A Paul Meek Library Online Exhibit
Edited, with Introduction, by Dieter C. Ullrich
Martin Van Buren Oldham was born on November 28, 1840 to Isaac Oldham and Rutha N. (Cherry) Oldham. Isaac died five years after his son's birth, and Van Buren was placed under the guardianship of his uncle Jeremiah Cherry in 1850. Until the Civil War, Van Buren resided and worked on the Cherry farm in Sandy Branch, Tennessee, in eastern Weakley County, north of the county seat of Dresden and near what is now the unincorporated town of Latham.
Oldham joined the Confederate Army as a private soldier at Camp Beauregard, outside of Jackson, Tennessee on May 23, 1861. He and other men from Weakley County were organized into Company G of the 9th Tennessee Infantry. During the war, Van Buren saw action at the Battle of Perryville, where he was wounded and taken prisoner. He served three months as a prisoner in both Camp Dent, Kentucky and Camp Douglas, Illinois. Following his exchange he rejoined his unit and was again wounded at the Battle of Chickamauga. After three months of recuperation he returned to his unit to assist in the Confederate defense of Georgia. On October 17, 1864, the war finally came to an end for him as he took the Oath of Allegiance at Nashville. The parole oath would list his residence as Montgomery County, his complexion as "fair," his hair "light," his eyes "blue," and recorded his height as 5' 10".
After the war, Van Buren attended the Louisville Medical School and earned a medical degree. He returned to Weakley County and his family farm where he began a successful medical practice and continued to farm. He married twice, first to Mary F. White in 1869; at her death in 1872, Oldham wed Judith F. Chambers. He was the father of three daughters and two sons. Van Buren Oldham died on August 15, 1884 at the young age 44. He is believed to be buried on the old family plot near Sandy Branch Church in Weakley County, Tennessee.
The 9th Tennessee Infantry of the Army of the Confederacy was organized on May 22, 1861 at Camp Beauregard near Jackson, Tennessee. Company G of the 9th Tennessee was formed with men from Weakley County through the enlisting efforts of Bradford Edwards, A. C. Gardner, and A. M. Boyd. The company was nicknamed the "The Hickory Blues."
The new regiment was ordered a few miles west to Union City in July of 1861 for instruction and training. By the fall, the 9th Tennessee was stationed across the Mississippi River at Camp Blythe, near New Madrid, Missouri. They crossed the river for a winter encampment at Columbus, Kentucky, and were dispatched to Corinth, Mississippi in March of 1862. The 9th Tennessee first saw action at the Battle of Shiloh, taking part in a gallant charge which cost the unit over 60 casualties. Following the battle the regiment moved east to Chattanooga to prepare for the invasion of Kentucky.
At the Battle of Perryville the regiment suffered high casualties--158 men--when they were marched into an open field. While Oldham and others of the wounded and captured were shipped to Union prison camps, the regimental survivors retreated with the rest of the brigade to Knoxville. From there the depleted regiment traveled to Murfreesburo where it was consolidated with the 6th Tennessee Infantry. The newly re-formed regiment participated in the Battles of Murfreesboro in December of 1862.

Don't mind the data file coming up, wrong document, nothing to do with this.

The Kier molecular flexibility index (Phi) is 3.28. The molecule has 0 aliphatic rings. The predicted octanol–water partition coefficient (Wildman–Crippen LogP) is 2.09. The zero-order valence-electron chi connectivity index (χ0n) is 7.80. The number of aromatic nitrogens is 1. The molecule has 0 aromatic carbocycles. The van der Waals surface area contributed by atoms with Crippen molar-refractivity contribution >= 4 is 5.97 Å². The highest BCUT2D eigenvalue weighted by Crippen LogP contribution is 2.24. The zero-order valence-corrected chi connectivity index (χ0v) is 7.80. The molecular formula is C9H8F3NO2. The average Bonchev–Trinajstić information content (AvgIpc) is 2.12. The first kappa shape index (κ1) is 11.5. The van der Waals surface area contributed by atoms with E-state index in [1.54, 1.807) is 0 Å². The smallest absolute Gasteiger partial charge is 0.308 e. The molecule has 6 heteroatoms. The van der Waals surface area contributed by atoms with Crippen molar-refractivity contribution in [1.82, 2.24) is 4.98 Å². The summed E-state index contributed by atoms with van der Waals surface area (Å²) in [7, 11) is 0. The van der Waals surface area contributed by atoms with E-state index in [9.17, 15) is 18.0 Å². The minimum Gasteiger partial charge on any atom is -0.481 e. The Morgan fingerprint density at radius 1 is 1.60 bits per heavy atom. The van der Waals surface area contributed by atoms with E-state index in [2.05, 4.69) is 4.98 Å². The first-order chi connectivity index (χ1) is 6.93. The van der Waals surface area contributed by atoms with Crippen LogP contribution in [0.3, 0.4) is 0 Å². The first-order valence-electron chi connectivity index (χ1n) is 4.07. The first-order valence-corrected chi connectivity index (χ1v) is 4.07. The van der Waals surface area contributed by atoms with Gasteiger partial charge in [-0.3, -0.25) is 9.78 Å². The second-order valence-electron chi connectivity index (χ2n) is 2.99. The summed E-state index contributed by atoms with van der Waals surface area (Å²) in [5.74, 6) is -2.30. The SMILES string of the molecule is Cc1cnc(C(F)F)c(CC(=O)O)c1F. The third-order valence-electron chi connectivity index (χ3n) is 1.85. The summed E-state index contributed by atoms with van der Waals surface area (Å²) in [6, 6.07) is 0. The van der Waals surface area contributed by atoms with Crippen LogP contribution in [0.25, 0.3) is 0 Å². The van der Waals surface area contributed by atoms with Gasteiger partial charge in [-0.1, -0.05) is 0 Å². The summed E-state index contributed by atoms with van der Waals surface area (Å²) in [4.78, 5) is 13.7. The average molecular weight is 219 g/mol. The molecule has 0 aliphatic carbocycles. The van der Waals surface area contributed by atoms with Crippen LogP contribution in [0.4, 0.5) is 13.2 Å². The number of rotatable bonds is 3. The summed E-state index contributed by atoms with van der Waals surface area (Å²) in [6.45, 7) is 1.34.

During the early months of 1863 the 6th and 9th retreated further into southeast Tennessee and then into northwest Georgia. After a hard year on the front lines, the regiment settled into its second winter quarters, this time at Shelbyville, Tennessee. It did not move again until the following June, when it was marched again to Chattanooga. At the Battle of Chickamauga, the 6th and 9th Tennessee lost over half the men committed to the engagement. The regiment again saw action again in the late fall during the Battle of Missionary Ridge. They would fall back upon Dalton, Georgia where the remnants of the 6th and 9th Tennessee again went into winter quarters.
During the spring and summer of 1864, the depleted regiment was engaged in the numerous skirmishes and battles in the campaign for Atlanta. At the Battle of Kennesaw Mountain they once again took heavy casualties, since their station was in the infamous "Dead Angle." Before the year ended, the regiment marched west to fight in the Battles of Franklin and Nashville. In early 1865, the rag-tag regiment made their way to North Carolina under General Joseph E. Johnston. On April 9, 1865, the 6th and 9th Tennessee were reorganized with the remnants of six other regiments to form the 1st Tennessee Consolidated Infantry Regiment. This new regiment served as a unit until May 1, 1865, when its members were paroled in Greensboro, North Carolina. Of the two thousand men originally mustered into service between the 6th and 9th Tennessee Regiments, only around one hundred survived to be paroled.
The diaries record Oldham's life for the week after his capture at the Battle of Perrysville and before his incarceration as a prisoner of war in Camp Dent, a Federal prison camp near Louisville, Ky. Camp life is described in both daily entries and a separate descriptive section; his release as an exchanged prisoner and railroad transfer through Pennsylvania, Virgina, and Tennessee in March is noted; and camp and combat activities in east Tennessee and Georgia until July the following year.
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This Civil War Virtual Archives Ring site is owned by Deiter C. Ullrich